Offshore arctic drilling poses a risk to wildlife from whales to seals and polar bears. Rather than race helter-skelter to develop new oil frontiers, we should instead focus our efforts on transitioning to renewables

© Daniel J. Cox/Natural

6/22/2015 1:35:15 PM

Offshore Arctic Drilling: Wrong Time, Wrong Place, Wrong Activity

By Dr. Steven C. Amstrup, Chief Scientist 

The recent news that the Obama administration has given conditional approval to Shell Oil to drill in the deep waters off the Alaskan coast is cause for concern. The area in question, the Chukchi Sea, is prime habitat for polar bears and other arctic wildlife, including the seals that support polar bears, walruses, and two species of great whales. The abundant wildlife is important to the health of the ecosystem and to arctic people living along the shore of the Chukchi Sea in both Alaska and Russia—sustaining unique cultures in one of the more remote parts of our planet. 

At Polar Bears International we recognize that the greatest threat to polar bears is sea ice loss from global warming mainly due to burning fossil fuels. Although oil and gas are likely to remain an important part of human life for some time to come, our main focus must be to reduce their use rather than race helter-skelter to bring new reserves into production.  

Given that a future for polar bears depends on developing a sustainable and largely non-carbon economy, we feel that no new oil or gas developments should be approved, especially in the offshore Arctic, until a fair price for carbon emissions is established. If the costs of fossil fuel development and use were not hidden, the race to new oil frontiers would slow dramatically. 

Aside from the additional warming that would be caused by burning the oil that Shell is pursuing in offshore Alaska, recent events show clearly that offshore oil developments include real environmental risks at the local and regional level. Although a large arctic spill has not occurred in the marine environment, such a spill could lead to widespread fatalities for both seals and polar bears. Such an event also would have far-reaching impacts throughout the arctic ecosystem, because cold temperatures would delay the breakdown of hydrocarbons and related chemicals.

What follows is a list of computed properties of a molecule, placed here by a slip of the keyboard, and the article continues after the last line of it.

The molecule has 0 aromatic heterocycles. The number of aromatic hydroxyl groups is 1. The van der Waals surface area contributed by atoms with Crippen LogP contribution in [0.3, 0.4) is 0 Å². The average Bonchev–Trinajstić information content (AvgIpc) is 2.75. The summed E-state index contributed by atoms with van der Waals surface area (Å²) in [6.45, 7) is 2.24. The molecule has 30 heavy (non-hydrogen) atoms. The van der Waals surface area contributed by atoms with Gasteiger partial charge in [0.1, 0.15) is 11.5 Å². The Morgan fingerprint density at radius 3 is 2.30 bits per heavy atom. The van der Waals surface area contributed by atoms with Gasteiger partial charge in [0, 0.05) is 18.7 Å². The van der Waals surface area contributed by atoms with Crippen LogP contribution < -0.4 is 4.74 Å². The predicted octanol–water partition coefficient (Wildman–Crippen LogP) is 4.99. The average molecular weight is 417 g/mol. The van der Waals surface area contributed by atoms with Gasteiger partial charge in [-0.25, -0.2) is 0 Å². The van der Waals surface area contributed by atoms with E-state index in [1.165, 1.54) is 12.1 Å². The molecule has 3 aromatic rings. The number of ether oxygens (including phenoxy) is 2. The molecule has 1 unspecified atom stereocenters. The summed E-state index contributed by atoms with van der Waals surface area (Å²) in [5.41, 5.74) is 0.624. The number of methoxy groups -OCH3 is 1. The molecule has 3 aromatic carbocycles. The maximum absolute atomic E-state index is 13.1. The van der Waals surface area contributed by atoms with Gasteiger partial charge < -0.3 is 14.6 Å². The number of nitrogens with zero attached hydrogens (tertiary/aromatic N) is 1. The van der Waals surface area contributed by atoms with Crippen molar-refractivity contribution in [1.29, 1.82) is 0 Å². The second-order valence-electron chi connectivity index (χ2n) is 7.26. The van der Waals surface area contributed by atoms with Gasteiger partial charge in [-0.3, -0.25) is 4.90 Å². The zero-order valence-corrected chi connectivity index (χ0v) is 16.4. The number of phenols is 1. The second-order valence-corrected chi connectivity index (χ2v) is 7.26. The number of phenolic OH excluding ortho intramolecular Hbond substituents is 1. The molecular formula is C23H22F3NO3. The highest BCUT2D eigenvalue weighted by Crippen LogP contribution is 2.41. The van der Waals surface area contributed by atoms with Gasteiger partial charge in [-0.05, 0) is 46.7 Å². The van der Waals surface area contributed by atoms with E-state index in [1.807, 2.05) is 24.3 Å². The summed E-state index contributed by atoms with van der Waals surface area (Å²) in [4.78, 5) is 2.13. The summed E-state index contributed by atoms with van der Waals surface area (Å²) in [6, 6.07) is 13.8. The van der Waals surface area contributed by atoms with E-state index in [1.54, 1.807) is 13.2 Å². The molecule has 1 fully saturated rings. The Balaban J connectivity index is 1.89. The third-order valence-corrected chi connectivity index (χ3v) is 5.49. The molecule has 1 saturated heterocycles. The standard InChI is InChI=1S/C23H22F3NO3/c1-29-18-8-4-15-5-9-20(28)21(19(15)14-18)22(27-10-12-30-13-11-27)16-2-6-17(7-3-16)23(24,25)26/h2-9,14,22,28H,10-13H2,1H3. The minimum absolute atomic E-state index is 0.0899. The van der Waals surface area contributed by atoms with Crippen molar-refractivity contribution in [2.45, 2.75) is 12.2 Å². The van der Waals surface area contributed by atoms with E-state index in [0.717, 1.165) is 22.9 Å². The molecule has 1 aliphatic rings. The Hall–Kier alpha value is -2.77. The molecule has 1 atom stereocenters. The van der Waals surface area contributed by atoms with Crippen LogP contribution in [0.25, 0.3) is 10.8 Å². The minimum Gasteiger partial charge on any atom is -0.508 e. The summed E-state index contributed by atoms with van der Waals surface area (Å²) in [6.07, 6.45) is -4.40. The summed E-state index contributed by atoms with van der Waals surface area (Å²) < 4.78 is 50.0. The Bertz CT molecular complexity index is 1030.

Compounding the risks of offshore developments in the Arctic, there is presently no proven method to clean up oil spills in arctic waters and limited equipment to respond to a spill event. Basic emergency response infrastructure, to protect wildlife and people is unproven in the Arctic environment.

Given the already precarious future faced by polar bears and their environment, oil exploration and development in the offshore Arctic could only pose additional challenges. Permitting offshore development in Alaskan polar bear habitats is the wrong activity at the wrong time and in the wrong place. 

Rather than devoting time, money, and ingenuity to expanding oil production, we should focus instead on developing and building investment in renewables—paving the way to a sustainable future for polar bears and the rest of us.

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